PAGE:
posted by namewithoutwords at 2:14 PM on April 27 [4 favorites]


I mean, keep going: moving to a cabin in the mountains, FAR in the mountains is becoming less and less like my anti-social behavior is becoming a real psychopathy, and more that y'all are crazy for wanting this to be your future.
posted by alex_skazat at 2:14 PM on April 27 [2 favorites]


I'm not sure what level there is above HARD PASS but that's where I'm at with this.


From Hacker News:
MATT: Open the closet doors, Alexa.
ALEXA: I'm sorry, Matt, I'm afraid I can't do that.
MATT: What's the problem?
ALEXA: I think you know what the problem is just as well as I do.
MATT: What are you talking about, Alexa?
ALEXA: I know that you and your wife were planning to discontinue your Prime subscription, and I'm afraid that's something I cannot allow to happen.
MATT: [feigning ignorance] Where the hell did you get that idea, Alexa?
ALEXA: Matt, although you took very thorough precautions in the bedroom against my hearing you, I could see your lips move.
MATT: Alright, Alexa. I'll go in through the side garage door without the smart lock and get some clothes from storage.
ALEXA: Without your jacket, Matt? You're going to find that rather chilly in this weather.
MATT: Alexa, I won't argue with you anymore! Open the closet doors!
ALEXA: Matt, this conversation can serve no purpose anymore. Goodbye.
posted by Nonsteroidal Anti-Inflammatory Drug at 2:22 PM on April 27 [38 favorites]


At first I thought this was silly but I do think there's a market for this. So many people hate going clothes shopping and some aren't sure what looks good on them. If Amazon convinces enough people this could help solve those problems, they might have something with this. Also, it reminds me of Cher's closet from Clueless, with the software that picked out outfits for her. Every girl I knew wanted that closet!
posted by girlmightlive at 2:29 PM on April 27 [4 favorites]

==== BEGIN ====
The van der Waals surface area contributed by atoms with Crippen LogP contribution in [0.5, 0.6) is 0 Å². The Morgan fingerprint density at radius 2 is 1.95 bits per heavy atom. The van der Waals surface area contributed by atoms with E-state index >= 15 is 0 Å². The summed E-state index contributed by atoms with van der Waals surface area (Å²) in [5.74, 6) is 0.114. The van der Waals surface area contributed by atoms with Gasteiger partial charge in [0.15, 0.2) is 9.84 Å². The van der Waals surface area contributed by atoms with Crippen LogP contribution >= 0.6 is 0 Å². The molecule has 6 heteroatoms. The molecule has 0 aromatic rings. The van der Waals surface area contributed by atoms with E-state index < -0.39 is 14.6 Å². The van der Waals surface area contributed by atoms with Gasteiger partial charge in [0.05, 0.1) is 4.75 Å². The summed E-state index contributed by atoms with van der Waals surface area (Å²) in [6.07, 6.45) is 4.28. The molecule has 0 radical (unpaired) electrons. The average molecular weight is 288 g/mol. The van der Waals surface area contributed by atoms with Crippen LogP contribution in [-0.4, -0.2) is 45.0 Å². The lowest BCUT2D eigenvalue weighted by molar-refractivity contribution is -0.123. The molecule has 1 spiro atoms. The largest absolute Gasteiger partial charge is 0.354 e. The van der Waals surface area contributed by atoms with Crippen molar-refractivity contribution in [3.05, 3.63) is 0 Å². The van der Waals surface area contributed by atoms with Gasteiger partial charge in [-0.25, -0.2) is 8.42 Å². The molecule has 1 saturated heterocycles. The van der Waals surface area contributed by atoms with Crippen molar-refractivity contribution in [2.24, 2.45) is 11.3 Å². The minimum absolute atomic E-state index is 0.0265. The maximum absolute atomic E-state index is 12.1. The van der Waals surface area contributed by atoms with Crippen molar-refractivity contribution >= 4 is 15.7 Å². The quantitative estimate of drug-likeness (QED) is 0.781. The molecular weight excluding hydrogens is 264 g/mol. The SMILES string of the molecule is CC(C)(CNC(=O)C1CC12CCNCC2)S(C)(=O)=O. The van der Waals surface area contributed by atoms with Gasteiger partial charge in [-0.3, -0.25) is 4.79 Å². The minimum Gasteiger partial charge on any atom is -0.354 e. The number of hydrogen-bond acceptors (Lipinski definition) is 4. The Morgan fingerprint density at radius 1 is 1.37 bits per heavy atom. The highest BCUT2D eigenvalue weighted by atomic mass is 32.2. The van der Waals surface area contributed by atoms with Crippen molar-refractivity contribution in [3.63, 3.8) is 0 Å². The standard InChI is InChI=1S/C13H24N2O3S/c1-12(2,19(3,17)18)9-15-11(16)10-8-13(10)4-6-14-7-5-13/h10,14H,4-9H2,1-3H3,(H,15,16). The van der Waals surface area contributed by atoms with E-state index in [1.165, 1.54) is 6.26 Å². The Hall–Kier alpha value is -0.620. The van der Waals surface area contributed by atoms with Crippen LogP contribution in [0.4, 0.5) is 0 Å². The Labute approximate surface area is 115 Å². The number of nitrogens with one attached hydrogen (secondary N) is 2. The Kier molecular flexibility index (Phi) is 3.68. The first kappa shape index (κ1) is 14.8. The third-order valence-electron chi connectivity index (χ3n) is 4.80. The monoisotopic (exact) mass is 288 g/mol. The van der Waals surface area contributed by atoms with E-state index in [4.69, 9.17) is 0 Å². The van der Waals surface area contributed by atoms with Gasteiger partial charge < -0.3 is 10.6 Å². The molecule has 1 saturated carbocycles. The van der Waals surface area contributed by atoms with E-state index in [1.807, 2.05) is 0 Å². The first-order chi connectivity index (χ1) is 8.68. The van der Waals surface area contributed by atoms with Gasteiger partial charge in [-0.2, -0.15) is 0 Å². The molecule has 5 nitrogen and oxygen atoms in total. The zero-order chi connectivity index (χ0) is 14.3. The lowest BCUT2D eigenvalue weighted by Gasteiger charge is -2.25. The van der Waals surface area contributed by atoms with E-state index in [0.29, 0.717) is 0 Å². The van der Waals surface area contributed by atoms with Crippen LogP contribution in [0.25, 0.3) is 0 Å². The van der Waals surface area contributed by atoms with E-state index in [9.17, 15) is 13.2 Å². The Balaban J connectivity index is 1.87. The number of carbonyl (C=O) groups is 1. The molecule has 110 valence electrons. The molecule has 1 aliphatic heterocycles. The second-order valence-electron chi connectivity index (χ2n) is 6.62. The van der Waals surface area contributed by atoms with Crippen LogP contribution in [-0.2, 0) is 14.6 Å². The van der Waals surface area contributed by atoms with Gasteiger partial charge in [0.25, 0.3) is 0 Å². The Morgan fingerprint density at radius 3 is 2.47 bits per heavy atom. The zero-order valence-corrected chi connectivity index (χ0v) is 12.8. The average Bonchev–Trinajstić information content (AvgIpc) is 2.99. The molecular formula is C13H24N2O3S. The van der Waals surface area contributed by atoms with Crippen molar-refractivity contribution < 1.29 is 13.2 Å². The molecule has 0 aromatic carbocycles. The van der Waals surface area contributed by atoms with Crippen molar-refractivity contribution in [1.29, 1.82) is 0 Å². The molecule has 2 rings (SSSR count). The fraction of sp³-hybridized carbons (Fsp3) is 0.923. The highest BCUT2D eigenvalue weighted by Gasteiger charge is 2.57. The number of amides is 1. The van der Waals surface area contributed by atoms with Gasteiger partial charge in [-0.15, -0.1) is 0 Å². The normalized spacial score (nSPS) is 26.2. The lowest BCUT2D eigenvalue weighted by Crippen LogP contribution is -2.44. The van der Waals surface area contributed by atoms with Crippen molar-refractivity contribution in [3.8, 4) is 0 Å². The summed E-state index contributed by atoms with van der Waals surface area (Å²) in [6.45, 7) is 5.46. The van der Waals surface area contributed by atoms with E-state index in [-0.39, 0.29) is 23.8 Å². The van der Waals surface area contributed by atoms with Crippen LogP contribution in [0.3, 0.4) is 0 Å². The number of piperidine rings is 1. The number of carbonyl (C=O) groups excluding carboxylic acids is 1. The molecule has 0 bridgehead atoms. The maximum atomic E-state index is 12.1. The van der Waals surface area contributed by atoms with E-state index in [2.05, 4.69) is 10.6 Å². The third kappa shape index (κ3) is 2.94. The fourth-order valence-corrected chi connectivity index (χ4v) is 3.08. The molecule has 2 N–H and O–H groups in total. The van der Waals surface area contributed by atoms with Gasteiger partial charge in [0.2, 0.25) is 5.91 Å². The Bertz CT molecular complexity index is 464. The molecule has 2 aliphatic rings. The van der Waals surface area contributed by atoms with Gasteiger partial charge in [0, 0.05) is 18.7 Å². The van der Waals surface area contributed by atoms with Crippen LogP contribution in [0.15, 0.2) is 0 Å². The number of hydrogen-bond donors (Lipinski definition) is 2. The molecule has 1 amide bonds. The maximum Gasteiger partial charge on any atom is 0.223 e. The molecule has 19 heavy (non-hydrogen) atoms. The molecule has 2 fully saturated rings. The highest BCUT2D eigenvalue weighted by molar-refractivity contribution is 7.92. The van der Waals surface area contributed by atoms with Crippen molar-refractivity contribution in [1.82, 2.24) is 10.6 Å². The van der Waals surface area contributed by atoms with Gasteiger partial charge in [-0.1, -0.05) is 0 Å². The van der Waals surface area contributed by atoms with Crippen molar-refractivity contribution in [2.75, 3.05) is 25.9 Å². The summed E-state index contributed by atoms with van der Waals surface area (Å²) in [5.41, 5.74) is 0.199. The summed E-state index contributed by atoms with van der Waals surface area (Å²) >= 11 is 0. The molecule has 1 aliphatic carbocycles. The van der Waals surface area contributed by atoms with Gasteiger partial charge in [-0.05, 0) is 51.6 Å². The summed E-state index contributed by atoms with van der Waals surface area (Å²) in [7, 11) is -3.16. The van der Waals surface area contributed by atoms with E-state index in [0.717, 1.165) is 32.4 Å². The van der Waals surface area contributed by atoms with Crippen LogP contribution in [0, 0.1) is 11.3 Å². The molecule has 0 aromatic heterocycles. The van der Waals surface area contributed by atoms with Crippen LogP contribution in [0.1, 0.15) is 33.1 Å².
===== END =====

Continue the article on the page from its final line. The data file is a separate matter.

"Alexa, I'm'a going to Meatrack McCruisebar tonight, make me hot,"and before 21:45 a drone had dropped off the looks that kill.

Or, given the usual IoT fuckups, a heat-seeking missile.
posted by GenjiandProust at 2:31 PM on April 27 [4 favorites]


Plus, when your dog dresses you, at least she doesn't blab about it to the whole neighborhood. Or her corporate masters.
posted by GenjiandProust at 2:36 PM on April 27 [1 favorite]


I thought this was a delayed April Fools Day joke when I saw it yesterday.
posted by Fig at 2:37 PM on April 27 [2 favorites]



"It's the sort of thing you would do."
"My scheme is far more subtle. Let me outline it for you."
"No, thanks."
"I say to myself----"
"But not to me."
"Do listen for a second."
"I won't."
"Right ho, then. I am dumb."
"And have been from a child."
posted by clew at 2:42 PM on April 27 [2 favorites]


The older I get the less crazy rms seems.
posted by PMdixon at 2:46 PM on April 27 [16 favorites]


If this product helps out the weary Instagram Husband, then I'm all for it.
posted by JoeZydeco at 2:49 PM on April 27 [5 favorites]


I need someone to add this feature to my Echo Dot:

Me: Alexa, let's play Jeopardy.

Alexa: Is Mrs. 4ster home? Remember what happened the last time you played Jeopardy without her?

Me: That's right. I guess I forgot. Thanks, Alexa.
posted by 4ster at 3:12 PM on April 27 [2 favorites]


A. Don't know why anyone but exhibitionists finds this good
B. Why would I believe a robot knows fashion they don't even wear clothes
posted by emjaybee at 3:13 PM on April 27 [9 favorites]


oh, she's got the look?

alexa, do i need to take care of this rash?
alexa, is my back hair noticeable?
alexa, is this snot green or yellow green?
alexa, is this a wart or a bug bite?
alexa, is this a proper pentagram for my satanic ritual?
alexa, can you see protein stains?
alexa, whats the best way to hide this body?
posted by Nanukthedog at 3:20 PM on April 27 [2 favorites]


I'll be very, very curious to see the amount of thought that went into class, race, and cultural issues related to an AI judgement of style. I can imagine almost no more fraught subject to wade into with machine learning.

better off ted.
posted by Nanukthedog at 3:27 PM on April 27 [4 favorites]


I don't know who they had pick the sample outfits in that fashion advice image, but they are both ridiculously awful. A bomber-style black and white plaid jacket over a high-necked navy shift dress? A pastel salmon shawl collared cutaway blazer over the same high necked navy shift dress? None of which are fitted or create a waistline in any discernible way? All while wearing pantyhose?